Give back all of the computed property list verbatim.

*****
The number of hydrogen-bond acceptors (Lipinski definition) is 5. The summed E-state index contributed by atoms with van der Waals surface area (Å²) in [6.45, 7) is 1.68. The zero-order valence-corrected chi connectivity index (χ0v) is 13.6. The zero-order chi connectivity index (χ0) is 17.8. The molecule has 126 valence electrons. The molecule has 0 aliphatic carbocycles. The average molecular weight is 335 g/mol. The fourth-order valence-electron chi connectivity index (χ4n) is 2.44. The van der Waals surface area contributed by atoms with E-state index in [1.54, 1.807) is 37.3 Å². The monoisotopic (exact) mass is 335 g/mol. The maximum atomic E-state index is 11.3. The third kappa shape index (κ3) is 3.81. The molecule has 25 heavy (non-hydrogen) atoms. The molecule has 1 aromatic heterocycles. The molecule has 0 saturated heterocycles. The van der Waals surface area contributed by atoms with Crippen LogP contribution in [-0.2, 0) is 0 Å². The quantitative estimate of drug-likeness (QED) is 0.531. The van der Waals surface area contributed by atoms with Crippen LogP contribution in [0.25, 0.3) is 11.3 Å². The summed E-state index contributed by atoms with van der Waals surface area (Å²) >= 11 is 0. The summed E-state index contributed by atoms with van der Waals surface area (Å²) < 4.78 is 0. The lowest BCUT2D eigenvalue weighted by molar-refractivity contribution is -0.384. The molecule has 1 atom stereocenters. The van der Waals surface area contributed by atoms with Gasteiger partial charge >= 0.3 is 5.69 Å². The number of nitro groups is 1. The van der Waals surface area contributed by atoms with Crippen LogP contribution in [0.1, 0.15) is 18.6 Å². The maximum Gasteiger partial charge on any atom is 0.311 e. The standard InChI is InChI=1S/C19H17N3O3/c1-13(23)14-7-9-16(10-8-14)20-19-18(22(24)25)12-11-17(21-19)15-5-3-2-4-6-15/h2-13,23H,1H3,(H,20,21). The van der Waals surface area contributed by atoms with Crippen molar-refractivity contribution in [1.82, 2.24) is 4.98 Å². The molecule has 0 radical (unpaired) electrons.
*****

The number of hydrogen-bond acceptors (Lipinski definition) is 5. The summed E-state index contributed by atoms with van der Waals surface area (Å²) in [6.45, 7) is 1.68. The zero-order valence-corrected chi connectivity index (χ0v) is 13.6. The zero-order chi connectivity index (χ0) is 17.8. The molecule has 126 valence electrons. The molecule has 0 aliphatic carbocycles. The average molecular weight is 335 g/mol. The fourth-order valence-electron chi connectivity index (χ4n) is 2.44. The van der Waals surface area contributed by atoms with E-state index in [1.54, 1.807) is 37.3 Å². The monoisotopic (exact) mass is 335 g/mol. The maximum atomic E-state index is 11.3. The third kappa shape index (κ3) is 3.81. The molecule has 25 heavy (non-hydrogen) atoms. The molecule has 1 aromatic heterocycles. The molecule has 0 saturated heterocycles. The van der Waals surface area contributed by atoms with Crippen LogP contribution in [-0.2, 0) is 0 Å². The quantitative estimate of drug-likeness (QED) is 0.531. The van der Waals surface area contributed by atoms with Crippen LogP contribution in [0.25, 0.3) is 11.3 Å². The summed E-state index contributed by atoms with van der Waals surface area (Å²) >= 11 is 0. The summed E-state index contributed by atoms with van der Waals surface area (Å²) < 4.78 is 0. The lowest BCUT2D eigenvalue weighted by molar-refractivity contribution is -0.384. The molecule has 1 atom stereocenters. The van der Waals surface area contributed by atoms with Gasteiger partial charge >= 0.3 is 5.69 Å². The number of nitro groups is 1. The van der Waals surface area contributed by atoms with Crippen LogP contribution in [0.1, 0.15) is 18.6 Å². The maximum Gasteiger partial charge on any atom is 0.311 e. The standard InChI is InChI=1S/C19H17N3O3/c1-13(23)14-7-9-16(10-8-14)20-19-18(22(24)25)12-11-17(21-19)15-5-3-2-4-6-15/h2-13,23H,1H3,(H,20,21). The van der Waals surface area contributed by atoms with Crippen molar-refractivity contribution in [1.82, 2.24) is 4.98 Å². The molecule has 0 radical (unpaired) electrons.